Metro/Bryan Weismiller Chief Roy Whitney-Onespot speaks to reporters Friday about Tsuu T'ina Nation member's approval of the southwest ring road project.

Calgary’s colossal ring road was pushed closer to completion Friday as major players publicly announced they were endorsing a new deal on the  southwest leg.

The province and Tsuu T’ina Nation both declared support for the multi-billion project, which now awaits a federal seal of approval.

Alberta Transportation Minister Ric McIver told reporters the greenlight could come within a year and the province would then have seven years to open the road — as per a clause in the agreement.

“We’ve still got some hurdles to get over,” McIver said  “But I’m feeling reasonably optimistic the will is there.”

A band spokesman estimated federal approval could come within 18 months.

Earlier in the day, nation Chief Roy Whitney-Onespot confirmed band members have voted to approve freeway project slated to run through their southwest reserve land.

Whitney-Onespot said his membership voted for a “better, more secure future for their children and grandchildren and great grandchildren.”

“If this deal had just been about the road, it would have never been approved,” he told reporters.

The new deal sees the band give up about 425 hectares of land in exchange for $275 million, 2,150 hectares of new real estate and an extra $65 million in compensation.

At a press briefing, Premier Alison Redford recalled bumping into naysayers on the campaign trail who said they’ve been waiting for four decades.

“This is a day that many people in Calgary thought would never come,”  she told reporters.

The province must also pay the tab on the southwest interchanges, which were identified in documents as: 130 Avenue, Anderson Road, 90 Avenue, Sarcee Trail and Glenmore Trail, 37th Street and Glenmore Trail, Strathcona Street and Westhills Way.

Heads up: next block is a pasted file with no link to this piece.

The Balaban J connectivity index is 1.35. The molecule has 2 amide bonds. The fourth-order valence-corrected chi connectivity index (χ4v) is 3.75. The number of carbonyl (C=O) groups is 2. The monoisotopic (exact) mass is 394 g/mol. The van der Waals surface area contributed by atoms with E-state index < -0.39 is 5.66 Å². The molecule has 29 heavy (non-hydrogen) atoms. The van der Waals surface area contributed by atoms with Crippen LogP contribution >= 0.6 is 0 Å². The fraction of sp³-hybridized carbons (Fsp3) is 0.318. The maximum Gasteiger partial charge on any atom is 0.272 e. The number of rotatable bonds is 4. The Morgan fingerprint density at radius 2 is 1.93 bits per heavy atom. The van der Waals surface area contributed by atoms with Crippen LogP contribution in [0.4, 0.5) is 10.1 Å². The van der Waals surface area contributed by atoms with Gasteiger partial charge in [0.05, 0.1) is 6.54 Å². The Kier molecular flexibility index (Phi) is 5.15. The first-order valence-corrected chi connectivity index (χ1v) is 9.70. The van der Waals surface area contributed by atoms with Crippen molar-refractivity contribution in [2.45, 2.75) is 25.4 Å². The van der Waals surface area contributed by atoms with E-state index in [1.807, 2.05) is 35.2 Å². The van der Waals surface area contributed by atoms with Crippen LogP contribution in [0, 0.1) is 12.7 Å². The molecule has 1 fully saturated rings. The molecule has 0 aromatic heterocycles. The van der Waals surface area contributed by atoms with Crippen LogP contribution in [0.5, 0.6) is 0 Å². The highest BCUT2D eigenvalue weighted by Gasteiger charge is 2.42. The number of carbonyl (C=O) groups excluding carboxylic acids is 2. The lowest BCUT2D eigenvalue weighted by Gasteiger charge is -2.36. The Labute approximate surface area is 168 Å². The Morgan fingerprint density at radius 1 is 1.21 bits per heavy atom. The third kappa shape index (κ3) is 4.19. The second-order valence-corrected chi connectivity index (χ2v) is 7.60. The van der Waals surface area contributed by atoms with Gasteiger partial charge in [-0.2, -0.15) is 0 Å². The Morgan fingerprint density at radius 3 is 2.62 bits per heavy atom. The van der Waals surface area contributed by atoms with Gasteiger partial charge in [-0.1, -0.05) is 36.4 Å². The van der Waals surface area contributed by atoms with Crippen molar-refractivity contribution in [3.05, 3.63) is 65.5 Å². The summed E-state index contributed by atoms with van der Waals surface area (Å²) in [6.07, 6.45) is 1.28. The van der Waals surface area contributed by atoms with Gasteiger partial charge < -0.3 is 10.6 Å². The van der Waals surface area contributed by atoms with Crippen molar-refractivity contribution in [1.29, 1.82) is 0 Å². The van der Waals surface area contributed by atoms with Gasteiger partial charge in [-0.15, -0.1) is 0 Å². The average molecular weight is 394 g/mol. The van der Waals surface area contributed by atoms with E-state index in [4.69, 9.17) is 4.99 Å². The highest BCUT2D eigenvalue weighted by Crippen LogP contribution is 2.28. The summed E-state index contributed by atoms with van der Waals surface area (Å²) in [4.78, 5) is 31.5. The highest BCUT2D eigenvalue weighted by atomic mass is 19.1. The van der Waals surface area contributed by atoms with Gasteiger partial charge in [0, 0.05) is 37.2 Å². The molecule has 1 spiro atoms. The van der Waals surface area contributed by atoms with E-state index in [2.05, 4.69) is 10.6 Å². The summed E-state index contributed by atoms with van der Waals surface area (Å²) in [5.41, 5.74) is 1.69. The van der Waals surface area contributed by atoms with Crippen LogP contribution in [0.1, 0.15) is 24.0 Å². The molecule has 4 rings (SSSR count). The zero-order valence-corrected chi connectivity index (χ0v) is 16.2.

Building the project will cost “billions” of dollars, she added.

The premier bristled at a question on whether they thought the province was giving up too much.

“It’s not about giving away,” she said. “It’s about negotiating with people that have an asset that they are legally entitled to — that we needed to have in order to keep building our city.”

The province will also buy a corner of the Weaselhead Park from the City of Calgary, according to Alberta’s transportation department.

Documents released Friday show at least three buildings fall in the construction path:

  • Sarcee Seven Chiefs Sportsplex
  • Chief David Crowchild Building
  • Chief Dick Big Plume Building

Government funding is also earmarked for changes to water and sanitary hook-ups around the Tsuu T’ina Nation Culture Museum and Buffalo Run Golf Course.

The band chief confirmed earlier reports that 644 members voted in favour and 280 rejected the provincial offer last night.

It was reported to be the highest voter turnout, but a band spokesman confirmed members were compensated for their vote.

“There was a per-capita distribution,” he said. “But let me ask you this: What was the percentage of people that voted in the civic election in Calgary?”

The announcement marks the first major step forward in ring road negotiations that have stretched five decades. When completed, the road will complete Calgary’s ring road.

Minister McIver said the deal wouldn’t have been done without “the mutual respect and the friendship with the people of Tsuu T’ina.

He also credited the municipal and federal governments for their cooperation.

“This is one of those shining examples of the governments working together to get things done that actually matter to the people,” he said.

There is a seven-day appeal period.

It’s unclear what the band will do with the new property.

2013 deal between Alberta and Tsuu T’ina

More from Calgary:

blog comments powered by Disqus